Confronting the harmful effects of information overload

2 min read

One of the big promises of today’s consumer electronics products is improved knowledge. But knowledge nearly always comes at a price.

Voice command devices like Alexa offer the possibility of instant answers to questions as wide-ranging as the name of a favorite TV actor to the Earth’s distance from the Sun.

Fitness tracking devices, meanwhile, promise to teach us more about the inner workings of our body from our heart rate to sleep rhythms to everything in between.

But the price we are paying for this surfeit of knowledge that today’s technology offers us is a growing sense of feeling overwhelmed at this information overload. Take the burgeoning market in fitness tracking wearables. On the surface this seems like a good thing.

Greater knowledge about the state of key health indicators ought to be empowering. It ought to be able to help us chart a course towards better health without the need for medical intervention.

And for many, this is exactly what these fitness trackers do. However, for some the extra information they suddenly find themselves flooded with can prove much more destabilizing.

Alissa Rumsey, a registered dietitian in Brooklyn, New York, and author of the book Unapologetic Eating, said that in many cases the use of these devices can turn into a negative obsession.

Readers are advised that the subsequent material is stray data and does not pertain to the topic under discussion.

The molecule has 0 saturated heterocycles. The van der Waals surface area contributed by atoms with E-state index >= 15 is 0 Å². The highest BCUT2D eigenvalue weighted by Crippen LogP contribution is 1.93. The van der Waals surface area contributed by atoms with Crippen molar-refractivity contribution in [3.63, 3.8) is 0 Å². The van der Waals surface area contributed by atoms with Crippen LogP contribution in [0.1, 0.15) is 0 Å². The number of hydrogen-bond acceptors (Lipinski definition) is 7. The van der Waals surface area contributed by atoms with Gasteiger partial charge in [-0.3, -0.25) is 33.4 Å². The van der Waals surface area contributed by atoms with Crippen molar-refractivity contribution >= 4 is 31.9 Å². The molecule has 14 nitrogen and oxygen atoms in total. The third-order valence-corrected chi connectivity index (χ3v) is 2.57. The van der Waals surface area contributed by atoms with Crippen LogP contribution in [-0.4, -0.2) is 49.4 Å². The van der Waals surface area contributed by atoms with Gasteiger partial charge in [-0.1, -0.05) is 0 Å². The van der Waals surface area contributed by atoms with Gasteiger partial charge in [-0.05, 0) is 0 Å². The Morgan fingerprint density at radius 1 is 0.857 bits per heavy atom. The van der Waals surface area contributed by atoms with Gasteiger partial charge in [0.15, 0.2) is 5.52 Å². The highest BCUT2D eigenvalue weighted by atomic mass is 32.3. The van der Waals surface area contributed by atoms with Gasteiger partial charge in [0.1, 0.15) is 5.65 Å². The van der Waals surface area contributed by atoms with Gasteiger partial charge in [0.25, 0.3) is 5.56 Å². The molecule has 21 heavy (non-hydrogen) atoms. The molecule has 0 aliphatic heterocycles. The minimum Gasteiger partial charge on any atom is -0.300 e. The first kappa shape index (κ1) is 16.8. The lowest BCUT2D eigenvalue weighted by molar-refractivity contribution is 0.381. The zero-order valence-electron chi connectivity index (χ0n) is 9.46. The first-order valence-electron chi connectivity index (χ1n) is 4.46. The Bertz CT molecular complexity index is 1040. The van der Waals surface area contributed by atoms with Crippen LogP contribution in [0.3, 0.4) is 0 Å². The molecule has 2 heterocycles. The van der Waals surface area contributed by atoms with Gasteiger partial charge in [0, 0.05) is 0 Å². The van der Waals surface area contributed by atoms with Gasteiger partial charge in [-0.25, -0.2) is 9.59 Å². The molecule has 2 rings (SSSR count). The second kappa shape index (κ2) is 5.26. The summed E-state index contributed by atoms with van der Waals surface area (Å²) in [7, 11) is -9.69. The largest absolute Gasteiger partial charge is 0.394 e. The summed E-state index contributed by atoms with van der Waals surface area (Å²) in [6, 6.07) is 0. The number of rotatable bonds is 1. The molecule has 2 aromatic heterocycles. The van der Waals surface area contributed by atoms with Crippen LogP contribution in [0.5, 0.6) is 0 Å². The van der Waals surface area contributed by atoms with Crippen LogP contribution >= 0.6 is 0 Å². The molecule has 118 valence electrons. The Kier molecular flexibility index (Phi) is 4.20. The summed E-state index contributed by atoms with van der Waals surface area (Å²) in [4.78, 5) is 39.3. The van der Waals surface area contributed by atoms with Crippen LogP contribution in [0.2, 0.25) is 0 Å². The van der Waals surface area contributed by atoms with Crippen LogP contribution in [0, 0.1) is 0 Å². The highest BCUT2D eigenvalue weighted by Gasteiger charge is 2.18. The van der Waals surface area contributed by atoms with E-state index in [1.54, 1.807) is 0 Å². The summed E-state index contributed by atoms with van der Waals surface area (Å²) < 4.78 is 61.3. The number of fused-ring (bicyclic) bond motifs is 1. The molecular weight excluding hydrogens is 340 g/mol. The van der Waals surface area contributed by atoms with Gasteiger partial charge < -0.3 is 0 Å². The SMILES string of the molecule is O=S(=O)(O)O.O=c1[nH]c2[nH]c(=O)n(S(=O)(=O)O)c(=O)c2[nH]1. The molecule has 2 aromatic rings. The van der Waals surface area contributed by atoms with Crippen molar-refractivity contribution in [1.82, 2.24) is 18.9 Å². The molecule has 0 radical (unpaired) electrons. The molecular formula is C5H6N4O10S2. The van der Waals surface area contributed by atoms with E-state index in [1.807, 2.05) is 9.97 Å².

“What I see as the negative part of this from the mental health aspect is how much mind space this ends up taking up,” says Rumsey. “There can be a lot of ruminating thoughts about it, guilt if they're not hitting their health goals. And it can also lead to people disregarding their own body signals.”

Fitness tracker

A person using a fitness tracking wearable. Picture: Pixabay

While there have been no studies as yet on the potentially negative impact of fitness trackers, there are lots of papers on the damage to mental health resulting from the information overload resulting from the digital revolution.

A study published last year, for example, found that information and communication overload combined with digital distrust made people 27.1 percent more likely to experience negative emotions.

So to what extent are consumer electronics companies responsible for this problem? And if they do bear some responsibility, should they be addressing it?

US President Joe Biden certainly thinks they need to be called to account. Last week the US leader took the rare step of calling for bipartisan support for new laws aimed at reining in the power and reach of Big Tech.

Among one of his areas of concern was the effect digital information – specifically online advertising – was having on children. At present there are multiple standards concerned with the effect consumer electronics can have on physical health but none – as far as I am aware – addressing their impact on mental health.

It seems as if we have rushed to embrace their use without ever really stopping to think what all these devices might be doing to our stress levels, let alone how they might be impacting our children.

This is not a state of affairs that we should feel too self-flagellating about. After all, it’s relatively common when a new technology emerges for there to be lag time in terms of understanding its full effects.

However, it’s also something we shouldn’t be complacent about. Surely, it ought to be clear to anyone who is really paying attention that the information overload created by digital technology has become a pain point for many of us living on the planet today.

The question then remains: what can be done about it?